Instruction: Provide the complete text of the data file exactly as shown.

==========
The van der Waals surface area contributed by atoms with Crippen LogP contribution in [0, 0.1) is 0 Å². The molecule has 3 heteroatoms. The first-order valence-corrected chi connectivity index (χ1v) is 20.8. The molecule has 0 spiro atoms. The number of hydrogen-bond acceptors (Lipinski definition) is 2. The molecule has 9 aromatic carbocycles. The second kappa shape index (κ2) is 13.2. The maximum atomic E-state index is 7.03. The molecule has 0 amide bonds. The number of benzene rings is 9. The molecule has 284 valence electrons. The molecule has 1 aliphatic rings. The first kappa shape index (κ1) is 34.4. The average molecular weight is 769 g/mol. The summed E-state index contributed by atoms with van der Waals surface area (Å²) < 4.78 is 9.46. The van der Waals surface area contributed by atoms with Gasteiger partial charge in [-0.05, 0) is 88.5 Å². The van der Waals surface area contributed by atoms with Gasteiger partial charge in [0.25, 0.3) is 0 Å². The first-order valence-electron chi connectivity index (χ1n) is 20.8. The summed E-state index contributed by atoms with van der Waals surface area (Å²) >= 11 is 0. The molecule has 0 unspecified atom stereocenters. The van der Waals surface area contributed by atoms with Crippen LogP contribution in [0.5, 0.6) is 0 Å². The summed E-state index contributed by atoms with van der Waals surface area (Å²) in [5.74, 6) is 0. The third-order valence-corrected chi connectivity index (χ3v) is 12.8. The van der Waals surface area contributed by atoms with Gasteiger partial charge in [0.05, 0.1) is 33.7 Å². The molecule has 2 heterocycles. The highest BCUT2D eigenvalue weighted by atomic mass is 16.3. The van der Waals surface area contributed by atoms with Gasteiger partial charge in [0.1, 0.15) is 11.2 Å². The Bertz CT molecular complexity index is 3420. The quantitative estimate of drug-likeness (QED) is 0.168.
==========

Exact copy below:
The van der Waals surface area contributed by atoms with Crippen LogP contribution in [0, 0.1) is 0 Å². The molecule has 3 heteroatoms. The first-order valence-corrected chi connectivity index (χ1v) is 20.8. The molecule has 0 spiro atoms. The number of hydrogen-bond acceptors (Lipinski definition) is 2. The molecule has 9 aromatic carbocycles. The second kappa shape index (κ2) is 13.2. The maximum atomic E-state index is 7.03. The molecule has 0 amide bonds. The number of benzene rings is 9. The molecule has 284 valence electrons. The molecule has 1 aliphatic rings. The first kappa shape index (κ1) is 34.4. The average molecular weight is 769 g/mol. The summed E-state index contributed by atoms with van der Waals surface area (Å²) < 4.78 is 9.46. The van der Waals surface area contributed by atoms with Gasteiger partial charge in [-0.05, 0) is 88.5 Å². The van der Waals surface area contributed by atoms with Gasteiger partial charge in [0.25, 0.3) is 0 Å². The first-order valence-electron chi connectivity index (χ1n) is 20.8. The summed E-state index contributed by atoms with van der Waals surface area (Å²) >= 11 is 0. The molecule has 0 unspecified atom stereocenters. The van der Waals surface area contributed by atoms with Crippen LogP contribution in [0.5, 0.6) is 0 Å². The summed E-state index contributed by atoms with van der Waals surface area (Å²) in [5.74, 6) is 0. The third-order valence-corrected chi connectivity index (χ3v) is 12.8. The van der Waals surface area contributed by atoms with Gasteiger partial charge in [0.05, 0.1) is 33.7 Å². The molecule has 2 heterocycles. The highest BCUT2D eigenvalue weighted by atomic mass is 16.3. The van der Waals surface area contributed by atoms with Gasteiger partial charge in [0.1, 0.15) is 11.2 Å². The Bertz CT molecular complexity index is 3420. The quantitative estimate of drug-likeness (QED) is 0.168.